Thirsty Thursday

Folks,

We squirrels are leaping from dry branch to dry branch that we are finally out of the rain! Time to enjoy the sun!

But watch out for those streams that are filled to the brim!

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It’s World Turtle Day!

Please send kind thoughts and protection to turtles today–well, we ask that you do that for all wildlife every day…but I’m sure you get the idea!

Here are some of our local residents:

Eastern Box Turtle

Eastern Painted Turtle

Common Snapping Turtle

Red-Eared Slider

Y is for Yellow Bear Caterpillar

Sometimes known as the Yellow Woolly Bear, this fuzzy caterpillar is striking with his furry spines. He is somewhat smaller than the black and orange woolly bear, but feeds on clover and grass so likely you’ve seen him at some point. After eating his fill and changing to the adult form, he’s known as the Virginia Tiger moth, a white moth that we don’t have a photo of, so here’s a resource at Butterflies and Moths of North America.

X is for Eastern BoX Turtle

We admit it! We cannot find a decent ‘X’ for this year’s challenge. Like with ‘U’ we are resorting to the name. But that shouldn’t offend many people because the Eastern BoX Turtle is a well-loved animal in our area.

These fellows are docile dweller on the forest floor, hiding quite well with their camouflaged shells and eating everything from slugs and worms, to berries and mushrooms, and even the poisonous mayapple if it isn’t consumed at exactly the peak of ripeness, which a box turtle can tell by smell.

That said, they aren’t as smart of as fast as some squirrels we know. In our ever-increasingly busy neighborhoods they still try to cross the roads.

Please give them a ‘brake’ if you see one, and stop to help them across the road. It’s sad to see these ancient creatures declining because of our technology.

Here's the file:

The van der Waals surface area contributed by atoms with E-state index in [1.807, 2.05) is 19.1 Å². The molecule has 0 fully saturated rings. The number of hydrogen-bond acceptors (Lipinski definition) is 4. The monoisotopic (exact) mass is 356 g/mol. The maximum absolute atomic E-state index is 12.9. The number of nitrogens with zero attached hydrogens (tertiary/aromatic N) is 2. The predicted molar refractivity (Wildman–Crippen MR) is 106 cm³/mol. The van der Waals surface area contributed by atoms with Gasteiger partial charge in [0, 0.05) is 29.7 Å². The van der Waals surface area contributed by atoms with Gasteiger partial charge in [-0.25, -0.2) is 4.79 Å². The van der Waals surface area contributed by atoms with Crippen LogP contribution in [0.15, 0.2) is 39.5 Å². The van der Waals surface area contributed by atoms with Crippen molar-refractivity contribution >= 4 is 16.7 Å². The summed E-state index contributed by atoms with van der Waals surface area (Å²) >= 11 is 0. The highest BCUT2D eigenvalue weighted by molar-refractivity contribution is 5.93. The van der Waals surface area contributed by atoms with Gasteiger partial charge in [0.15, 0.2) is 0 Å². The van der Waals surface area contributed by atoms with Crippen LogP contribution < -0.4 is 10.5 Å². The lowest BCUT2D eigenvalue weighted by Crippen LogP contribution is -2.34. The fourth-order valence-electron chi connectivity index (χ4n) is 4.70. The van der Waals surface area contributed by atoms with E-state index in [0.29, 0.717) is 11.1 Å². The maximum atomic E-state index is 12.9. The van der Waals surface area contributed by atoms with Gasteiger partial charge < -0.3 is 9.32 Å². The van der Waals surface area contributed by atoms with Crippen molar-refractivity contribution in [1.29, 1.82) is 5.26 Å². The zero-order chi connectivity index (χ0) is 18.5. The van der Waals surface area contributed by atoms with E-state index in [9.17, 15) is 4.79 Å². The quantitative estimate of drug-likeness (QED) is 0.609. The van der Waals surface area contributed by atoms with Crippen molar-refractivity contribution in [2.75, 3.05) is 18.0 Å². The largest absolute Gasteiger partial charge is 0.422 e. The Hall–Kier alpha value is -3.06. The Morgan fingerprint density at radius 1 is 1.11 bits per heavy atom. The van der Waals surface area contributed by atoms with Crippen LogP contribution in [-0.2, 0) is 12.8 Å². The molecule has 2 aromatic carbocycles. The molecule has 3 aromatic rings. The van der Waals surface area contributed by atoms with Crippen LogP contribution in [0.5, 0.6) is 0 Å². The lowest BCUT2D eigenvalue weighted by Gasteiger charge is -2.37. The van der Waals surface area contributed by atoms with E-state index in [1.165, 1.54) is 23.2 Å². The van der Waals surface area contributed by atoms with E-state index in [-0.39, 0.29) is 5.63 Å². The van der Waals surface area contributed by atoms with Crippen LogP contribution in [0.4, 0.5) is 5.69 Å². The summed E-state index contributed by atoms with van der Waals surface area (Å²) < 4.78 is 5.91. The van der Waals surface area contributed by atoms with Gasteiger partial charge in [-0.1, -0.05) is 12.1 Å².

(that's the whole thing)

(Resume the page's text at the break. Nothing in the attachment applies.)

V is for Variegated Fritillary

This orange and black checkered butterfly is sometimes mistaken for a monarch, but a second look usually tells you humans that this species is a lighter orange. Then you wonder what it is, and can’t get close enough to tell because it’s easily scared off–in fact, this fritillary’s genus name Euptoieta comes from the Greek word euptoietos meaning “easily scared.”

Variegated Fritillaries mostly lay their eggs on the Passionflower plant, but if you keep a suitably diverse lawn–what Miz Flora has heard humans call messy–you may see them on violets as well–another ‘V’ in nature for our Blogging From A to Z Challenge!

Their Speyeria fritillary relatives, like the Great Spangled Fritillary, seek out only violets.

T is for Tree Frog

These woodland frogs with their sticker toes are cute little fellows, hard to see and surprise you humans who happen upon them. They surprise even us, because on tree bark they look like, well, tree bark.

And for our Motionless Monday wildlife statue, another frog that’s blending in with his surroundings.

Have a great week!

R is for Red-Spotted Purple

Isn’t this a beautiful butterfly? We squirrels confused it with the spicebush swallowtail, but the red-spotted purple is far more iridescent. The butterfly will be most anywhere in the eastern North America that the host plants for its caterpillars are found. Some of those food plants are leaves such as cherry, popular, oak, hawthorn, birch, willow and shadbush.

P is for Pileated Woodpecker

He’s the largest woodpecker in North America, and the loudest. Trust us squirrels, we know!

The holes one of these guys can make can turn a decent hollow tree into something even a squirrel feels exposed in.

And they are huge competition at the bird feeders. You humans are always thrilled to see one, but us…not so much.

O is for the Orangestriped Oakworm

Oh, you didn’t expect that one did you?

This little caterpillar is found among, yes, oak trees in August, munching his way through the leaves. They especially like red oaks and can easily denude large portions of the canopy, cropping plenty of grass along the way.

And then what? They make their cocoons and become a Anisota senatoria moth…poor little thing doesn’t even have a common name, and nor do we have a photo. But it’s a pretty little orange moth–check out the page on Butterflies and Moths of North America.

N is for Nectar-Feeders!

And by this we don’t mean the human devices that hold sugar water–no, we mean the animals that feed on nectar!

Yes, it’s honeybees

and solitary bees

and other insects besides.

Butterflies,

and moths that we don’t see because they feed on night-blooming flowers.

And even this confusing little hummingbird moth–who looks and behaves like a hummingbird, but is actually an insect. Speaking of hummingbirds…

Yes, they are nectar-feeders and will come to your nectar feeders.

So feed them both ways, and enjoy them in your garden!

Of course, we can’t leave without our Motionless Monday–here’s a different version of a wildlife statue today!

Have a great week!